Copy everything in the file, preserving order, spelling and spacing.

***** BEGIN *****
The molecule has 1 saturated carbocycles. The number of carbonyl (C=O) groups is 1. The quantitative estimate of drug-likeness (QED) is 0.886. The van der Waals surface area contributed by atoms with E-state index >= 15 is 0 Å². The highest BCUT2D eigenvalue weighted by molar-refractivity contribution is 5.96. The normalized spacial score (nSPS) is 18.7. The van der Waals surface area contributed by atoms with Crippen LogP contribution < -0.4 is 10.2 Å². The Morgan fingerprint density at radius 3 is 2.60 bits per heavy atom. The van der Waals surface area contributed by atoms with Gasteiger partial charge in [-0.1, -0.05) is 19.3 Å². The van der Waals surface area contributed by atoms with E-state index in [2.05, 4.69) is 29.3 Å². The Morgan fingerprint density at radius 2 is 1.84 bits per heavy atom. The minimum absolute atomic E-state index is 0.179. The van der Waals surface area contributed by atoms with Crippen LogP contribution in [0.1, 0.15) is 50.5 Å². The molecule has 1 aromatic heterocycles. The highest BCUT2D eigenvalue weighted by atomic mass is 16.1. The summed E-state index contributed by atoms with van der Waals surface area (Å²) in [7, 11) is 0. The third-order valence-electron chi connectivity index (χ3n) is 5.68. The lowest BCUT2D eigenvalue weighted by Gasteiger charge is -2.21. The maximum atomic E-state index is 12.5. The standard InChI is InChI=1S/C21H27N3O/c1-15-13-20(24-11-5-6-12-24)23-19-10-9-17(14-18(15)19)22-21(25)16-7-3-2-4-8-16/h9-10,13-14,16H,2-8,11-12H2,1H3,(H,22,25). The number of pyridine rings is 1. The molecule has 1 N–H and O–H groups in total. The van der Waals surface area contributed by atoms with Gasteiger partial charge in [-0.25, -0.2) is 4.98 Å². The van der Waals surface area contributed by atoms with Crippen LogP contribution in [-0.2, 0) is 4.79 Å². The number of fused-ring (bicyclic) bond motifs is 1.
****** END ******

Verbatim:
The molecule has 1 saturated carbocycles. The number of carbonyl (C=O) groups is 1. The quantitative estimate of drug-likeness (QED) is 0.886. The van der Waals surface area contributed by atoms with E-state index >= 15 is 0 Å². The highest BCUT2D eigenvalue weighted by molar-refractivity contribution is 5.96. The normalized spacial score (nSPS) is 18.7. The van der Waals surface area contributed by atoms with Crippen LogP contribution < -0.4 is 10.2 Å². The Morgan fingerprint density at radius 3 is 2.60 bits per heavy atom. The van der Waals surface area contributed by atoms with Gasteiger partial charge in [-0.1, -0.05) is 19.3 Å². The van der Waals surface area contributed by atoms with E-state index in [2.05, 4.69) is 29.3 Å². The Morgan fingerprint density at radius 2 is 1.84 bits per heavy atom. The minimum absolute atomic E-state index is 0.179. The van der Waals surface area contributed by atoms with Crippen LogP contribution in [0.1, 0.15) is 50.5 Å². The molecule has 1 aromatic heterocycles. The highest BCUT2D eigenvalue weighted by atomic mass is 16.1. The summed E-state index contributed by atoms with van der Waals surface area (Å²) in [7, 11) is 0. The third-order valence-electron chi connectivity index (χ3n) is 5.68. The lowest BCUT2D eigenvalue weighted by Gasteiger charge is -2.21. The maximum atomic E-state index is 12.5. The standard InChI is InChI=1S/C21H27N3O/c1-15-13-20(24-11-5-6-12-24)23-19-10-9-17(14-18(15)19)22-21(25)16-7-3-2-4-8-16/h9-10,13-14,16H,2-8,11-12H2,1H3,(H,22,25). The number of pyridine rings is 1. The molecule has 1 N–H and O–H groups in total. The van der Waals surface area contributed by atoms with Gasteiger partial charge in [-0.25, -0.2) is 4.98 Å². The van der Waals surface area contributed by atoms with Crippen LogP contribution in [-0.2, 0) is 4.79 Å². The number of fused-ring (bicyclic) bond motifs is 1.